IntroductionThe electrocardiogram (ECG) measures the total extracellular signals from the heart, allowing arrhythmia to be detected. The 12-lead ECG uses 10 electrodes placed on the chest and limbs. These are used to create 12 leads, which are measures of electrical activity between a pair of electrodes.
ECG wavesChanges in extracellular voltage produce waves on the ECG.Depolarisation and repolarisation of myocytes in different directions produces the characteristic ECG pattern:
P wave: Depolarisation of atria
QRS complex: Depolarisation of ventricles
T wave: Repolarisation of ventriclesIn addition, the intervals between these waves can be examined.
PR interval: time from start of P wave to start of QRS complex
QT interval: time from beginning of QRS complex to end of T wave
ST interval: time from end of QRS complex to start of T wave
- Rate: calculated by either:
- 300 ÷ number of large squares between 2 QRS complexes
- QRS peaks across rhythm strip x 6
- Rhythm: Regular or irregular? Narrow or wide QRS?
- Axis: Examine the QRS complexes in leads I, II and aVF and check if they are predominantly positive or negative deflecting.
Normal: Dominant R wave in I and II
Right axis deviation: Dominant S wave in lead I
Left axis deviation: Dominant S wave in leads aVF and II
PR interval: 120-200ms (3-5 small squares)
QRS complex: <120ms (<3 small squares)
QT interval: As a rough guide, it should be less than half the R-R interval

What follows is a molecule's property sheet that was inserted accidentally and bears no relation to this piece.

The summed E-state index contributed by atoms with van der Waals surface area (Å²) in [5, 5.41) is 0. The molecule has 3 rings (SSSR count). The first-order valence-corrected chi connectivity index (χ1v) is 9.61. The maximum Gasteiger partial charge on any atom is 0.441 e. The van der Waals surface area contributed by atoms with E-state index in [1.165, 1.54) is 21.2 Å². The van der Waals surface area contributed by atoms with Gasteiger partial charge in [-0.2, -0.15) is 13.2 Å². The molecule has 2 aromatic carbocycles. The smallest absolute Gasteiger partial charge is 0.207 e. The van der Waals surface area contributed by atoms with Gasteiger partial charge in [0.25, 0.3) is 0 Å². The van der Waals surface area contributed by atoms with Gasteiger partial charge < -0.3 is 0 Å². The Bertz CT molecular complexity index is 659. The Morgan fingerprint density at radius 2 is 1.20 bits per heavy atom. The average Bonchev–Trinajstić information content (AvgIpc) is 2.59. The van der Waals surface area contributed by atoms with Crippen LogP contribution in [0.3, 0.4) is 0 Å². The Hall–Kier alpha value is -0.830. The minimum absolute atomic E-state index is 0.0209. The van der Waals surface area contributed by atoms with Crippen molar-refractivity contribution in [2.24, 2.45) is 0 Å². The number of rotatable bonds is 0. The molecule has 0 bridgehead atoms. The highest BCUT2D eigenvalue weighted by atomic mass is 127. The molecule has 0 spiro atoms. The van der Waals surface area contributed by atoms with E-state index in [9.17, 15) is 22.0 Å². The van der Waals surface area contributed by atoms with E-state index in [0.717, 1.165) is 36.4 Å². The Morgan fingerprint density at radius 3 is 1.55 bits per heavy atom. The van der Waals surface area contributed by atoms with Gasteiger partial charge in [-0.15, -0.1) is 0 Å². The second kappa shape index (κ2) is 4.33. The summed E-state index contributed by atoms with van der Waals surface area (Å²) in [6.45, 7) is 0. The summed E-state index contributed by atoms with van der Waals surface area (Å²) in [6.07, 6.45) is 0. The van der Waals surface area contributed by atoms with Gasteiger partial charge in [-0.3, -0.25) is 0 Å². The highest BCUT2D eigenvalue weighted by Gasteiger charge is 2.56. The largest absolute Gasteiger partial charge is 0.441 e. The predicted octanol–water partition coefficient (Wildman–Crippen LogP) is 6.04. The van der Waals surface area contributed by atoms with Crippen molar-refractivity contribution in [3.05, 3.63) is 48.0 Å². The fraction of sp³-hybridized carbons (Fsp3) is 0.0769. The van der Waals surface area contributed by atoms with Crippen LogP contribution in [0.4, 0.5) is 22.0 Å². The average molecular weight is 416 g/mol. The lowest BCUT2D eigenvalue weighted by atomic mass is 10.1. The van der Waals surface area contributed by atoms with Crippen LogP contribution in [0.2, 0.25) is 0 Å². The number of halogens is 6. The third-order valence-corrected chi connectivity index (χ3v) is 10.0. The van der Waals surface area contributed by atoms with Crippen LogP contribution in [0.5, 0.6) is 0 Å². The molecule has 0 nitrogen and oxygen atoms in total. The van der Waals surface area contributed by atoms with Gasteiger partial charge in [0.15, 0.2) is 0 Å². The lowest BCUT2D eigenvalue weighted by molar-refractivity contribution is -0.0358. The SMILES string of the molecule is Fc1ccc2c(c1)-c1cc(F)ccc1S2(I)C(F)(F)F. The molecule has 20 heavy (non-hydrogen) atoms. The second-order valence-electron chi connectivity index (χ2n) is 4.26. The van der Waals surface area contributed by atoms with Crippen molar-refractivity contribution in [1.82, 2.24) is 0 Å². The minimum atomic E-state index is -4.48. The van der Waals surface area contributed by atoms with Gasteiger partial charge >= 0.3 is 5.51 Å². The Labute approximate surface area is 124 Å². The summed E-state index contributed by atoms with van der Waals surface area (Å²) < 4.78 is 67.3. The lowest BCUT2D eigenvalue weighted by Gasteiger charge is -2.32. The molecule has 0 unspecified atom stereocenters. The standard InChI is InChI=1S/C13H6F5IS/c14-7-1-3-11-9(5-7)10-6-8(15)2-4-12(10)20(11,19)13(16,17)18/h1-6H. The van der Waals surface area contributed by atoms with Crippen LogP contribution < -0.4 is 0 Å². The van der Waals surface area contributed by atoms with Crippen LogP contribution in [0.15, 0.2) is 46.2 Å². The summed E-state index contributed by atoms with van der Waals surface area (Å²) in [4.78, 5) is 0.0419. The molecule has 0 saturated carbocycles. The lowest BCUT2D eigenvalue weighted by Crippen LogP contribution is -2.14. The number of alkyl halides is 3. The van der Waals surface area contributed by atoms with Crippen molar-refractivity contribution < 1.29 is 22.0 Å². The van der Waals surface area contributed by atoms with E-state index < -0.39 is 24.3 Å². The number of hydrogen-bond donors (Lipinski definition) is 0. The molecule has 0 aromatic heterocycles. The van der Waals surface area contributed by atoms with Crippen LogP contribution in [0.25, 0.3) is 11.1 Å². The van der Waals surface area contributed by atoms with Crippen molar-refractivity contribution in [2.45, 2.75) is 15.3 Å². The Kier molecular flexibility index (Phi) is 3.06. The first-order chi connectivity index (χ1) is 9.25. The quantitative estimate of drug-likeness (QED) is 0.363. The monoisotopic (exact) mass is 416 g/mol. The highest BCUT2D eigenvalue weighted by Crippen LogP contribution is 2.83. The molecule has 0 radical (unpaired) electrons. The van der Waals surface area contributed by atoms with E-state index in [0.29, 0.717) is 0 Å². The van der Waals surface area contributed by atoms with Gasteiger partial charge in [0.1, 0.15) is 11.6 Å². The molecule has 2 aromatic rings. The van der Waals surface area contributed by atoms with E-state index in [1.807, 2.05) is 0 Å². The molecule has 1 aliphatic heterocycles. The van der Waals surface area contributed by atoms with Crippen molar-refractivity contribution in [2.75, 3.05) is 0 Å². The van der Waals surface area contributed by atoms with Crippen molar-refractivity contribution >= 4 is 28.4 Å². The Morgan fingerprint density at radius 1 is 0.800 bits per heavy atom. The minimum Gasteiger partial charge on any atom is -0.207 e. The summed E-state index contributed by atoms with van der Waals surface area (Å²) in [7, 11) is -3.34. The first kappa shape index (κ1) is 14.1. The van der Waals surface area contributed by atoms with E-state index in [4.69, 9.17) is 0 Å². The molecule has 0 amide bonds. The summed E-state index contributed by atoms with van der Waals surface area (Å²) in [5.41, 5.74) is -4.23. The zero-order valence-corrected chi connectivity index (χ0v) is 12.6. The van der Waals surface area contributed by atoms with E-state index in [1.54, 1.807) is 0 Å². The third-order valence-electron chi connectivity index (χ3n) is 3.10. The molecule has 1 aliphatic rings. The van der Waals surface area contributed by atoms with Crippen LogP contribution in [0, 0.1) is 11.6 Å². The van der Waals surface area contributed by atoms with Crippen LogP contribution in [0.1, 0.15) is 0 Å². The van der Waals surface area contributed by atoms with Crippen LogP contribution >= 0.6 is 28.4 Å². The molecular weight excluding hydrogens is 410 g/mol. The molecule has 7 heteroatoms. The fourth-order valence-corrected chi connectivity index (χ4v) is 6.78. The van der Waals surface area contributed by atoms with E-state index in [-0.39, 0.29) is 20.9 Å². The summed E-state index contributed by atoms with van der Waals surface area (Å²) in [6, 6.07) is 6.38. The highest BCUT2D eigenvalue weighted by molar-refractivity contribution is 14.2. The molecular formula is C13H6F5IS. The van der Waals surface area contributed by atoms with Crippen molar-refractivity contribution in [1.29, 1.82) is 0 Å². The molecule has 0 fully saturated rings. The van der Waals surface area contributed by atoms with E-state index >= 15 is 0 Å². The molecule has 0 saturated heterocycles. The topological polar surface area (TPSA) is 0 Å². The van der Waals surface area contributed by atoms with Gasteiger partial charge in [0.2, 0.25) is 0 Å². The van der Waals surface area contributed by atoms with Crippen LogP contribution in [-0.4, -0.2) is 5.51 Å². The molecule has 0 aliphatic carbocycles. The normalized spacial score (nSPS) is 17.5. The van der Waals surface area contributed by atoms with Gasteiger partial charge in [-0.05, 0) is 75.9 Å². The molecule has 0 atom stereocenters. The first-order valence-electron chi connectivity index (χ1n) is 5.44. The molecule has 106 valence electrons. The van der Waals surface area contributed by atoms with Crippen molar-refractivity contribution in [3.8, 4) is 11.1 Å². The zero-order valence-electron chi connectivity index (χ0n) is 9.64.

P waves: Peaked = P-pulmonale. Broad, bifid = P-mitrale
QRS complex: Narrow QRS = supraventricular rhythm. Wide QRS = ventricular rhythm
Bundle branch block: WiLLiaM = Left bundle branch block. MaRRoW = Right bundle branch block
ST segment: Elevation = Infarction. Depression = Ischaemia
Ion physiologyCardiac myocytes are kept at a resting potential of -90mV via the Na-K-ATPase pump. This maintains a high intracellular concentration of potassium and a low intracellular concentration of sodium. Ca2+ is kept at a low intracellular concentration, and is used for depolarisation and maintaining a plateau phase. Mg2+ is also involved in regulating the Na-K-ATPase.
Myocyte depolarisationCardiac cells normally undergo cycles of depolarisation and repolarisation. These are split into 5 distinct phases:
- Rapid depolarisation – Na+ entry
- Transient repolarisation – K+ exits to produce the transient outward current (Ito)
- Plateau – K+ exit and Ca2+ entry (L-type calcium channels) occur together to prolong the action potential
- Terminal repolarisation – Ca2+ channels close. K+ exit completely repolarises the cell.
- Electrical diastole